My fiancé and I just started your class, but we’re having trouble getting our beginner emergency fund together. We both work full-time, and I make $59,000 a year while he has worked in retail for several years and makes $22,000 to $25,000. I’m trying to manage a couple of side jobs, but we just can’t seem to get our budget to work in a way that will allow us to save anything. Can you help us?
First of all, your finances should remain separate until you’re married. There’s shouldn’t be a "we" in terms of money at this point. You can always run a single budget that you both look at and prepare for after you’re married, but right now he shouldn’t be paying your bills and you shouldn’t be paying his bills.
The biggest problem I see is that he’s making no money. He needs to get a better job. He can’t pay his bills, and in the process, he’s sucking you dry. I’m sure your fiancé is a good, hard-working man, but he needs to make a serious career shift soon - like now.
In the meantime, this guy needs to take on a part-time job or two until he gets that career shifted. It’s not really a budgeting problem you’re looking at. It’s an income issue.
We’re wondering if we should diversify our investments by hiring multiple advisors with different companies, so we won’t have all our eggs in one basket. Your thoughts would be appreciated.
I would get one advisor, and I wouldn’t invest all my mutual funds in one fund. Virtually all mutual fund advisors can sell pretty much any mutual fund, and you can buy an array of different mutual funds from different companies through one advisor. That gives you diversification. So, there’s really no advantage in having multiple advisors, unless you don’t trust someone’s advice. And if you don’t trust someone’s advice, why are you working with them in the first place?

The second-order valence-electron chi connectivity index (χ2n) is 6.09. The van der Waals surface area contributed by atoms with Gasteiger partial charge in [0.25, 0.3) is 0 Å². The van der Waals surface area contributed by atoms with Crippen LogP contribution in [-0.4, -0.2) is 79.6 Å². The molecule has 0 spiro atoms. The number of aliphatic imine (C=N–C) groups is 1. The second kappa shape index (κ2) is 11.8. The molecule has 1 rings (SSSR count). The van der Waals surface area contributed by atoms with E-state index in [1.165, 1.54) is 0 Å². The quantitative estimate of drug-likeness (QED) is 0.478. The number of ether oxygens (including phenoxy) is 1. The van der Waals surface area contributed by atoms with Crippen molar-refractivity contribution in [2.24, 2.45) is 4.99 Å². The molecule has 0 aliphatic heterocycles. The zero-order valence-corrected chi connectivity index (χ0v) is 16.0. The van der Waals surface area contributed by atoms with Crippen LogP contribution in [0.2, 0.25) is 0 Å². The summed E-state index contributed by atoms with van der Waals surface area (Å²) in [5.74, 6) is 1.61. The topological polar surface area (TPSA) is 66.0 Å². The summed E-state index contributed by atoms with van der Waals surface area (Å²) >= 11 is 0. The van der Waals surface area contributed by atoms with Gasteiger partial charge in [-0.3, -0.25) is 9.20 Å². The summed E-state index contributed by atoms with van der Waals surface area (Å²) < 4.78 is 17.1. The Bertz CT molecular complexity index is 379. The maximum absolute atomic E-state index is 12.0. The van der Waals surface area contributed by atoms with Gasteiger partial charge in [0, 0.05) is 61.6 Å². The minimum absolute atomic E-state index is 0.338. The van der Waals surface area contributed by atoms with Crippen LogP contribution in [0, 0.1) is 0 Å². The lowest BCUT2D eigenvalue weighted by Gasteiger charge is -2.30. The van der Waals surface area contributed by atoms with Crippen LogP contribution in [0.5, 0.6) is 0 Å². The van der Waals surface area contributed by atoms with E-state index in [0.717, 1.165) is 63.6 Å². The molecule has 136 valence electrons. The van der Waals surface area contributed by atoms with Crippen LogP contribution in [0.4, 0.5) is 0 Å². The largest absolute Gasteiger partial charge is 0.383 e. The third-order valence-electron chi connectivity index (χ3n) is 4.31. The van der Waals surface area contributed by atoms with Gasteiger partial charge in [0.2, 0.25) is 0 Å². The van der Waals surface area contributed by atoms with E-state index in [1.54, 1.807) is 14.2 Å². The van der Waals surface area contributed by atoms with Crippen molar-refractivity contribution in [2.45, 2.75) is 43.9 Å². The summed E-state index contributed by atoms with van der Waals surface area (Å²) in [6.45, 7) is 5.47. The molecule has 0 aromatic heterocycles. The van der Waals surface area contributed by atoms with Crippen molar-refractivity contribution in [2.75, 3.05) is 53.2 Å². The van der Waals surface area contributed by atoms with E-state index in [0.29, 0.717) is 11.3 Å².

I personally have one financial advisor, and I trust that person. Still, I ask lots of questions and make sure I understand everything that’s going on with my money and the investment before making a decision. Why are you recommending this? What is it about them you like? Show me the fund and how it compares to the S&P and other funds in the same category. If you approach it this way, and again, you have one advisor, it’s a learning process and you become a more educated investor. Plus, after a while you can create your own diversification.
Never put money into something you don’t fully understand.
Dave Ramsey is CEO of Ramsey Solutions. He has authored seven best-selling books, including "The Total Money Makeover." "The Dave Ramsey Show" is heard by more than 14 million listeners each week on 600 radio stations and multiple digital platforms. Follow Dave on the web at daveramsey.com and on Twitter at @DaveRamsey.